Mahmud of Ghazni was fired with the desire to loot, and doubtless he was actuated by the zeal of religious fanaticism. Though there is some discrepancy in dates, most probable year of departure of Ghazni was A.D. 1024. Mahmud of Ghazni's was only the first of a series of expeditions against Somnath, for no less than five times subsequently — namely in a.d. 1297, 1318, 1395, 1511, and  1520 — did Mahomedan leaders take their men to attack  it. The beautiful relic of Hindu architectural art now at Prabhas Patan is doubtless that which was built by  Bhimadeo of Anhilwad Patan, and has withstood these five incursions and the ravages of time. To attempt to describe it is wellnigh impossible. It is very massive  and imposing, and its inner shrine is octagonal in shape.  The stones of which it is composed are cut with great regard being paid to symmetry, and the carving in relief on the exposed sides leaves nothing to be desired from an artistic point of view. The whole building reflects  the best period of Indian architecture and is quite worthy of the famous Siddha Raj Jaisinha of Anhilwad, who is  reputed to have undertaken the adorning of Bhimadeo's building.

The gates of the original Somnath temple, which were taken away to Ghazni, have never been traced, and they are traditionally supposed to have found a resting-place elsewhere.   The arrival of Colonel Walker with the  Gaekwad's army in a.d. 1807 to conclude a settlement   regarding the tribute to be paid, the happenings in Kathiawad were of minor importance. In a.d. 1804 Rana Sultanji of Porbandar was deposed by his son Haloji, and had friendship with  Nawab of Junagadh, who hadin the same year mortgaged Kutiana to Raghunathji and thus declared his friendship with the family which had done so much for him. Colonel Walker's arrival opened up a new epoch in the annals of Saurashtra, and the year  A.D. 1807 was the beginning of an era of peace such as the peninsula had not experienced since Mahmud of Ghazni made his incursion to obtain possession of the treasure of Somnath temple nearly eight hundred years before.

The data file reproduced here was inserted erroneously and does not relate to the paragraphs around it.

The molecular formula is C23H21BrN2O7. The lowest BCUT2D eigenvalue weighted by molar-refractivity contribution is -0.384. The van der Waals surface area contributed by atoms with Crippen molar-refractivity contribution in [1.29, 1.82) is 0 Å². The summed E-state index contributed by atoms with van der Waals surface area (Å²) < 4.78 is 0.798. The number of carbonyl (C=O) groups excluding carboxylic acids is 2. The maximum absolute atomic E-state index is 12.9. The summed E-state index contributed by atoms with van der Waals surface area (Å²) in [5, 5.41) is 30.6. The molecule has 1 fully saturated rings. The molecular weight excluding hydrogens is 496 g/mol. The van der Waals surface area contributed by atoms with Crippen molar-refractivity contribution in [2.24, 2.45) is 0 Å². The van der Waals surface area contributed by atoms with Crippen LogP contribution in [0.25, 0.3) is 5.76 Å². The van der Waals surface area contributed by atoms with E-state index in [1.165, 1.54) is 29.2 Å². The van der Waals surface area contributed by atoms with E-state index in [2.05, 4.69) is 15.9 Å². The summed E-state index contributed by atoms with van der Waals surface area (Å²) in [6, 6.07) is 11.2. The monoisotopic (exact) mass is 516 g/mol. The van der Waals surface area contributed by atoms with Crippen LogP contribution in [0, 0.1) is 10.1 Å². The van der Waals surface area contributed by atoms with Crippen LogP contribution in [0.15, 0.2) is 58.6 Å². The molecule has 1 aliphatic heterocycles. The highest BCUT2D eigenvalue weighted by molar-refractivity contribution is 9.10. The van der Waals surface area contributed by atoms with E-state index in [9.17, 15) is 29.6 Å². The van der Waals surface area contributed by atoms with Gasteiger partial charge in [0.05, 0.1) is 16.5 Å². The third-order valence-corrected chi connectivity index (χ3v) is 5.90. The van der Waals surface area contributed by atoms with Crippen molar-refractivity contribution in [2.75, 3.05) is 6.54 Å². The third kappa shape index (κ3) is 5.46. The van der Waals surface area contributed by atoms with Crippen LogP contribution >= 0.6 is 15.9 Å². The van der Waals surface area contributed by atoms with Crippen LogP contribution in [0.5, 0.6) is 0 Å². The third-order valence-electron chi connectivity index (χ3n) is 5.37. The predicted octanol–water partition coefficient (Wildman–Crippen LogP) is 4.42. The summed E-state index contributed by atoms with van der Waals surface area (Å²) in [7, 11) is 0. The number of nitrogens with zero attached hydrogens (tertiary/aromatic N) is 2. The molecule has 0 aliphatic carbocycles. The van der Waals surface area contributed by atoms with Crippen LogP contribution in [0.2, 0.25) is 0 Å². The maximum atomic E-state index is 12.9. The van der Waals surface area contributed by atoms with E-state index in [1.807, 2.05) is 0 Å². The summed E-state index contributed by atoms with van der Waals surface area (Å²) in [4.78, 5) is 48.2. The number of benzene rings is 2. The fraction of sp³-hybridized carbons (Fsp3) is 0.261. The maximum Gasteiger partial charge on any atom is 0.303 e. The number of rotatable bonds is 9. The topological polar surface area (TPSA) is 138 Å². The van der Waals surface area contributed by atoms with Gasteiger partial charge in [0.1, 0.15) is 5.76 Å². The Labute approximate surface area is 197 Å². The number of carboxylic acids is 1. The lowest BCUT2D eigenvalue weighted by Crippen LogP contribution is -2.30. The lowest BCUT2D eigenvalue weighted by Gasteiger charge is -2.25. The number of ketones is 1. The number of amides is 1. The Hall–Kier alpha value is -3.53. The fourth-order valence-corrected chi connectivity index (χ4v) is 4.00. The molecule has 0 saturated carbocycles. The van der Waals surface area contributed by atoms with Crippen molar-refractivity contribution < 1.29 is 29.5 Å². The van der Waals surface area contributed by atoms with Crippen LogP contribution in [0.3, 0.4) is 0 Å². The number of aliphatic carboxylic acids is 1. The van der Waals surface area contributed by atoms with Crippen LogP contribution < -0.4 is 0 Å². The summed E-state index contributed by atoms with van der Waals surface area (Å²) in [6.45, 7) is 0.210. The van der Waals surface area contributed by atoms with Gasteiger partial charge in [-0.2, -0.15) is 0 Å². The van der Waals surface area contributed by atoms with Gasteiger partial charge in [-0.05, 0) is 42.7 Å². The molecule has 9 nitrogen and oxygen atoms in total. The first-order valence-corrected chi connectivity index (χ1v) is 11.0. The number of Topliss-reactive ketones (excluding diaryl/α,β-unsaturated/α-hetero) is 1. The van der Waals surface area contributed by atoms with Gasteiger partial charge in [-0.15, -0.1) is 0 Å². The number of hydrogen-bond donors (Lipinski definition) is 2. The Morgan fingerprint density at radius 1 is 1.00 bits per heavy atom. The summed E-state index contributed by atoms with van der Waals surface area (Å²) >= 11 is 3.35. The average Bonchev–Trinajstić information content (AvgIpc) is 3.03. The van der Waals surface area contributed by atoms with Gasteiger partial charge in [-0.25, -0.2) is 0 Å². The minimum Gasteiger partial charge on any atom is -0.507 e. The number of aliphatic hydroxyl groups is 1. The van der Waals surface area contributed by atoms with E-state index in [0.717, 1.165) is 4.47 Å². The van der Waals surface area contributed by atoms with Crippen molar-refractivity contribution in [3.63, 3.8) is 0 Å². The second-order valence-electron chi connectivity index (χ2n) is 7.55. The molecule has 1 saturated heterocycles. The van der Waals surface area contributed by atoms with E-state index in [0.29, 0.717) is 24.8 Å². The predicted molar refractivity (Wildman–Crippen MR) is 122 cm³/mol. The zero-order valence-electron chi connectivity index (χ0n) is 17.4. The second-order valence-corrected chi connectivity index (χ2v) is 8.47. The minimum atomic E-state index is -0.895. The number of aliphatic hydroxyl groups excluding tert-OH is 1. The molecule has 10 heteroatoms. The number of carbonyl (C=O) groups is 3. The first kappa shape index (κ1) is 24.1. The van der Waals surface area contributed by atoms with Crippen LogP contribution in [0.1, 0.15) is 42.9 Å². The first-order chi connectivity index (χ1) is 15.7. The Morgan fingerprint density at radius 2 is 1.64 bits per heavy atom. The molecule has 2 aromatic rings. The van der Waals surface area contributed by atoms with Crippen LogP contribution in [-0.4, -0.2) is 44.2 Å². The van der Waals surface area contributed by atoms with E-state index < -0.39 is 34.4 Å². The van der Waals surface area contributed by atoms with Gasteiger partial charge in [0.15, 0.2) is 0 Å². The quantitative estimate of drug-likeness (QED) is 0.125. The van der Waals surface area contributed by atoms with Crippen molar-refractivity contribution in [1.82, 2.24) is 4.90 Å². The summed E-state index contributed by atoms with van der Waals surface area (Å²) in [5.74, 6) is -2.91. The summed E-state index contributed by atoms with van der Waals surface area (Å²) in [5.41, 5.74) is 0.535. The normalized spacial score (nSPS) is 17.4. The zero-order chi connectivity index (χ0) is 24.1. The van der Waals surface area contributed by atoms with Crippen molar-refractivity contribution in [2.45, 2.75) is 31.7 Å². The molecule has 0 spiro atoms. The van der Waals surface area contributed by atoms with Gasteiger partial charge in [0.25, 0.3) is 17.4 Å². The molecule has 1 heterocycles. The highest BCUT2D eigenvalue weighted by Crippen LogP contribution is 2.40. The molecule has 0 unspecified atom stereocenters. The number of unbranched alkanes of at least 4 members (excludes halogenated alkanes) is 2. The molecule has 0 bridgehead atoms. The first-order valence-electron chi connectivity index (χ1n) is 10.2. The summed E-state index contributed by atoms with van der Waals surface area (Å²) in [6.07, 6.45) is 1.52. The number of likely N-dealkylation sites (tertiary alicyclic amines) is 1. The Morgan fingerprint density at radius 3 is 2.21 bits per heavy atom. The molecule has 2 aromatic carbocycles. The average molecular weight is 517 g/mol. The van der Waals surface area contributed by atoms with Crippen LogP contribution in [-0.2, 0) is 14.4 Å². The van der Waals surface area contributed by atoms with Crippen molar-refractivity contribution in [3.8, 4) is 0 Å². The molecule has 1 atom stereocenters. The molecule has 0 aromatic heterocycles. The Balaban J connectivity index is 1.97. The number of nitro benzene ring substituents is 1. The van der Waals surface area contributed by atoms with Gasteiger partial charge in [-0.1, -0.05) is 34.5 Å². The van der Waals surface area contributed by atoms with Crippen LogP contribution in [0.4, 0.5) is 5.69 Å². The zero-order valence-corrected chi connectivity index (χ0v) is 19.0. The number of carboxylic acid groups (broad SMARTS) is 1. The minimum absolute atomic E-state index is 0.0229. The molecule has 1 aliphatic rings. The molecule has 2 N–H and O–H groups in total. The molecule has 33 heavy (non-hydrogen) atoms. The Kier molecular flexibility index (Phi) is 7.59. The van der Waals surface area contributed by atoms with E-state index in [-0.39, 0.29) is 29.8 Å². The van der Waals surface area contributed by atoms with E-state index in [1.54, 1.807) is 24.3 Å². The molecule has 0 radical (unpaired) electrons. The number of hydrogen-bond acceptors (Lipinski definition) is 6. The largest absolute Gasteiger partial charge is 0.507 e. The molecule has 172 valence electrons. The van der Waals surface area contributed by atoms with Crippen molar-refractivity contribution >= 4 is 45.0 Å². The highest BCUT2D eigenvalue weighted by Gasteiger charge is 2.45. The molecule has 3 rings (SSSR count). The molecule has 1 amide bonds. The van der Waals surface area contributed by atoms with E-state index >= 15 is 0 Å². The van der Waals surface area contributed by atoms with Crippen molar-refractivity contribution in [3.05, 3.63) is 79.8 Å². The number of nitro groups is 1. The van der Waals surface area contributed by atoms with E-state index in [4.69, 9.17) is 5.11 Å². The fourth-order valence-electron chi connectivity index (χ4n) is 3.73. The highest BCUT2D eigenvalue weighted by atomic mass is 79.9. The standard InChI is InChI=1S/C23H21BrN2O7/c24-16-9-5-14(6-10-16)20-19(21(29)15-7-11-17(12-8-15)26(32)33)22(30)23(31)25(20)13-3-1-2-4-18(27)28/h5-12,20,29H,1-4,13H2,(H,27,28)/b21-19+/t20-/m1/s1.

The Viceroy and Governor-General of India, Lord Curzon of Kedleston, P.C, G.M.S.I., G.C.I.E., C.B., visited Kathiawad in November a.d. 1900. Landing at Verawal, he was an interested visitor to the temple of Somnath, and afterwards proceeded to Junagadh, where he opened the Arts College and Technical Institution. Whether he signed the register at Somnath would be an out of portion Q .. .. !! because another politician visited this great temple but signed in the register as non-Hindu and his party spokesperson later clarified that he was indeed a Brahmin, though his father and mother belong to different religion !

With regards – S. Sampathkumar